Whether heading to a natural hot spring with views of snow-capped peaks or taking a dip in a small, urban public bath for a taste of local life, no trip to Japan is complete without experiencing the country’s rich bathing culture. For visitors with tattoos, bathing is a bit more complicated. Although the art of tattooing has a deep history in Japan, the country still has a complicated relationship with ink, and many bathing facilities still bar tattooed-visitors. However, the number of tattoo-friendly onsen and sento is growing, in part due to increased tourism, the Tokyo Olympics and the 2019 Rugby World Cup.
Tattoos and onsen: a culture clash
Bathing is woven into the fabric of Japanese life. The country’s volcanic landscape and location on the Pacific Ring of Fire bless its islands with over 27,000 natural hot water sources. The Japanese population has visited geothermal springs for centuries to relax, rejuvenate, and take advantage of the water’s purported health benefits. Communal bathing is similarly important in areas without natural springs. Non-geothermically heated baths, called sento, arose primarily as a way for the masses to get clean but remain popular even as most homes have private baths. A visit to the sento is a chance to relax in a spacious, hot bath—or perhaps a sauna—and socialize.
This social aspect, however, led many onsen and sento to prohibit tattooed guests. The Japanese taboo toward tattoos stems from their association with members of Japanese organized crime. Gangsters in Japan are typically heavily tattooed, and body art in Japan came to be associated with unsavory characters. Bathing facilities’ tattoo bans tend to come from a desire to avoid non-tattooed guests feeling uneasy around people perceived as dangerous.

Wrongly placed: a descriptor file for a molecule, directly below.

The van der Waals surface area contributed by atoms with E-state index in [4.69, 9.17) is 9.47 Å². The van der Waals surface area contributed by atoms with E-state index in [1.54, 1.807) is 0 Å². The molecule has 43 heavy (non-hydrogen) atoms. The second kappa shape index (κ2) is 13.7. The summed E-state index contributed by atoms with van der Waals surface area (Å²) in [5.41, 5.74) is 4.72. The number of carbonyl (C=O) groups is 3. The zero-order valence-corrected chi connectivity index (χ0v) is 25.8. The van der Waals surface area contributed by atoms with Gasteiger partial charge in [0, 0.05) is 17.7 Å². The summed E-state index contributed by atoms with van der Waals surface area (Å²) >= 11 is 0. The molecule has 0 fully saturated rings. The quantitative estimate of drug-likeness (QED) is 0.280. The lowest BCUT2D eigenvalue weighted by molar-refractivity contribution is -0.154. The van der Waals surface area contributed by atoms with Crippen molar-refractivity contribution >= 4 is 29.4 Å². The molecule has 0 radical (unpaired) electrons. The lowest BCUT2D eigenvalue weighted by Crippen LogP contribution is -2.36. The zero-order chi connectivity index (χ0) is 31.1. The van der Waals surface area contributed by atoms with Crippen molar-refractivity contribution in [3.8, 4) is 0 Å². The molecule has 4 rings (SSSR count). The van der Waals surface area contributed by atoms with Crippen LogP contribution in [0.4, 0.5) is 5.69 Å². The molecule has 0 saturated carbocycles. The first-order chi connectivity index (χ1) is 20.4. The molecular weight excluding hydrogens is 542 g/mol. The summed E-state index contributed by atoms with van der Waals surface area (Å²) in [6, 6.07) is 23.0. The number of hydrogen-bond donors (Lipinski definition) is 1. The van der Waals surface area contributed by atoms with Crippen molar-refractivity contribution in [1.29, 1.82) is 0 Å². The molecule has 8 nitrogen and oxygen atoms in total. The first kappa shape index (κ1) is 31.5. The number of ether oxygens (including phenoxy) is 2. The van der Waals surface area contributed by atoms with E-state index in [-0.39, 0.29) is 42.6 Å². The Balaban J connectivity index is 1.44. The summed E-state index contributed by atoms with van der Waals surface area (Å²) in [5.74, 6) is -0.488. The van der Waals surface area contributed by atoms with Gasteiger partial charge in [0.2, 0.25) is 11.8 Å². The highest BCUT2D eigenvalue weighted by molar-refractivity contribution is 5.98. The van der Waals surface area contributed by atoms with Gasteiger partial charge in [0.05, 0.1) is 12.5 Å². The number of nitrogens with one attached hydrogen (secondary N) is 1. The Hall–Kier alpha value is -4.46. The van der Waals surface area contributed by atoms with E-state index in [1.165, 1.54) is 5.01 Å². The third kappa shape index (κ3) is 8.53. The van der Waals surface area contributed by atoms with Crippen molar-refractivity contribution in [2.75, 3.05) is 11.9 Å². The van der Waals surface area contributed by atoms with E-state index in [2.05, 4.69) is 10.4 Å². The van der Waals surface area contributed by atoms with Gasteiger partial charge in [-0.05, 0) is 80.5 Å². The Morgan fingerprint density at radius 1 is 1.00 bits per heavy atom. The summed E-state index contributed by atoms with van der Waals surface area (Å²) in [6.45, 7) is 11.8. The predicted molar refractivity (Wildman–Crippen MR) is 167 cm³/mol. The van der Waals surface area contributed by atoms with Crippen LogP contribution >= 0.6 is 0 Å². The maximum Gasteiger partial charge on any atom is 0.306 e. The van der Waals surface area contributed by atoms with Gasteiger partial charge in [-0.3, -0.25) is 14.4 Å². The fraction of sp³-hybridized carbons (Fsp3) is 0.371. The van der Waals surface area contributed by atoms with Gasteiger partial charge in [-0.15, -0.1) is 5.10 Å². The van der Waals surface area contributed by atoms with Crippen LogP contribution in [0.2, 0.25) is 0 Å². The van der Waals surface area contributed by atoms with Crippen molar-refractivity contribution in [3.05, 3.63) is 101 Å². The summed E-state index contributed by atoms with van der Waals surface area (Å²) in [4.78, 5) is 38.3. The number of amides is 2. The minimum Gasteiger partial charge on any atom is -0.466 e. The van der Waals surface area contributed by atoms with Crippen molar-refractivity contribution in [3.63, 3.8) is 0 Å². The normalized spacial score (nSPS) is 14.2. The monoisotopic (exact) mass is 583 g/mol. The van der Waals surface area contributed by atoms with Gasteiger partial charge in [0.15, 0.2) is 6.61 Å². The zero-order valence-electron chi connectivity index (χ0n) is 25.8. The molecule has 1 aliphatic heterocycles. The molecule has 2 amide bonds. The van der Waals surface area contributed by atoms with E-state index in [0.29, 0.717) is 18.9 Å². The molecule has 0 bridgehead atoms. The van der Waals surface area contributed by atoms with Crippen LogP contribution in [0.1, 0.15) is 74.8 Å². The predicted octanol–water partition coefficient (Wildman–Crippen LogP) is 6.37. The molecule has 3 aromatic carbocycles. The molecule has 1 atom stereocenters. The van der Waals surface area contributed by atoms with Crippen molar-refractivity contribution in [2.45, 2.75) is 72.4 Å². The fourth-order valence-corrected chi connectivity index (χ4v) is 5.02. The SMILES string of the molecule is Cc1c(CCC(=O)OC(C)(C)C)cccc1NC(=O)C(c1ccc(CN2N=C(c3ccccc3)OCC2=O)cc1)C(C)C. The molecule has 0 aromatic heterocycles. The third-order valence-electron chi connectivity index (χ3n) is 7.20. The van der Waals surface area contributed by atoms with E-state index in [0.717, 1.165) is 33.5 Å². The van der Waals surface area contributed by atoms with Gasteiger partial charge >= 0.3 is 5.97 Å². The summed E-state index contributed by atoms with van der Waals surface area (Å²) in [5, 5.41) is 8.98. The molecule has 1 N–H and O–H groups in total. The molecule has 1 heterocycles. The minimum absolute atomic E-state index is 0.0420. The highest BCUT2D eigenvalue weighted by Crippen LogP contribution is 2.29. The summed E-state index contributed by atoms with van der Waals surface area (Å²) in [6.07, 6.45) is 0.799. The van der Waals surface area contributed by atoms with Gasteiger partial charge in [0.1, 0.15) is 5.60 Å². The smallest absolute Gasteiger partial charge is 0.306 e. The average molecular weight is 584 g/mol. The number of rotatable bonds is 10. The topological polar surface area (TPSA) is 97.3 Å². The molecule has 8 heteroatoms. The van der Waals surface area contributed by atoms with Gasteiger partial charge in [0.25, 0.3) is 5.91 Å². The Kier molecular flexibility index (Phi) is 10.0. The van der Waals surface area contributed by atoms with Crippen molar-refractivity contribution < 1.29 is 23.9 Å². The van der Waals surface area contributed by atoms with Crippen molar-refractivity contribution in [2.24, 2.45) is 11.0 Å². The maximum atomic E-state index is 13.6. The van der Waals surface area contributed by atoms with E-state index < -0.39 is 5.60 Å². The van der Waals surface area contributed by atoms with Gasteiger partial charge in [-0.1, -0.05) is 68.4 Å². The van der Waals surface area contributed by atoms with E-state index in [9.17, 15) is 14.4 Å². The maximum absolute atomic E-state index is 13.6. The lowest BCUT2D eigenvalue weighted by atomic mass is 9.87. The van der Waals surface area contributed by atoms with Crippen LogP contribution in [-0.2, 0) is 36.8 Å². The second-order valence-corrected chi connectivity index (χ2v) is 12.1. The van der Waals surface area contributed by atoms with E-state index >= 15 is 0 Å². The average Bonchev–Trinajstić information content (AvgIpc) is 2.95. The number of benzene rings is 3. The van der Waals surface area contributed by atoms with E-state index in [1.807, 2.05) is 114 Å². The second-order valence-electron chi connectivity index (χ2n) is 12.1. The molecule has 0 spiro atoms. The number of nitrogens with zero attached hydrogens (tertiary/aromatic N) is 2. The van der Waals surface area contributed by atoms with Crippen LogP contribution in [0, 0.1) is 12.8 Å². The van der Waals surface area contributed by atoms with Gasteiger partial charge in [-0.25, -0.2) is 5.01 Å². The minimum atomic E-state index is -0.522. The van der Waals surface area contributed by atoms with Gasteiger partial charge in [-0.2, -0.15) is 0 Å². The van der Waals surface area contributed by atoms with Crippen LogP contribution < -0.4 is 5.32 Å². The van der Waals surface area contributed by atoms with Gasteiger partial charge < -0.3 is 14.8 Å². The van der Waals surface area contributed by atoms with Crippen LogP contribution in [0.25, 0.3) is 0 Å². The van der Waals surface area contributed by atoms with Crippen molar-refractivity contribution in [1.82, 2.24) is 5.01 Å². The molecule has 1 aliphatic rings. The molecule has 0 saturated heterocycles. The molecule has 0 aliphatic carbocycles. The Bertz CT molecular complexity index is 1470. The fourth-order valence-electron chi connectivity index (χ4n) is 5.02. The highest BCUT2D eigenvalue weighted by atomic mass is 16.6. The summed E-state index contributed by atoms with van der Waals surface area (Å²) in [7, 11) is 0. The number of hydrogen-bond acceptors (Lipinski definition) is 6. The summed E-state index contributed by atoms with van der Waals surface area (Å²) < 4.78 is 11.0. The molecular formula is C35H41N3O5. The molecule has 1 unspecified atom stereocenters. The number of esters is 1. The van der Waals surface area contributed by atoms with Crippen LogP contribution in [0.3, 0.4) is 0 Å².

Japanese tattoos, from prehistory to a worldwide phenomenon
The country’s history of tattoos stretches back long before gangsters came to muddy the tattoo waters. Sculptures depicting tattooed people from as early as 5000 BCE have been discovered, and written descriptions of tattoos came about as early as around 300 CE. Over the ensuing decades, tattoos emerged as a punishment to brand criminals.
During the Edo period (1603–1867), tattooing flourished as an art form. At first, criminals covered their brands with decorative tattoos, before many law-abiding members of the general public began getting inked. Toward the end of the 19th century, however, the government outlawed tattooing, in part due to fears over the country’s perception in the West, where tattoos were still taboo. These laws effectively pushed tattooing underground until 1948, when the American occupation led to the ban being lifted.
Tattoos had a resurgence among those living on the fringes as an expression of rebelliousness during the ban, and they remain popular with gang members of organized crime. From the 1960s onward, gangsters were depicted as tattooed in film and television, cementing the taboo among the Japanese public.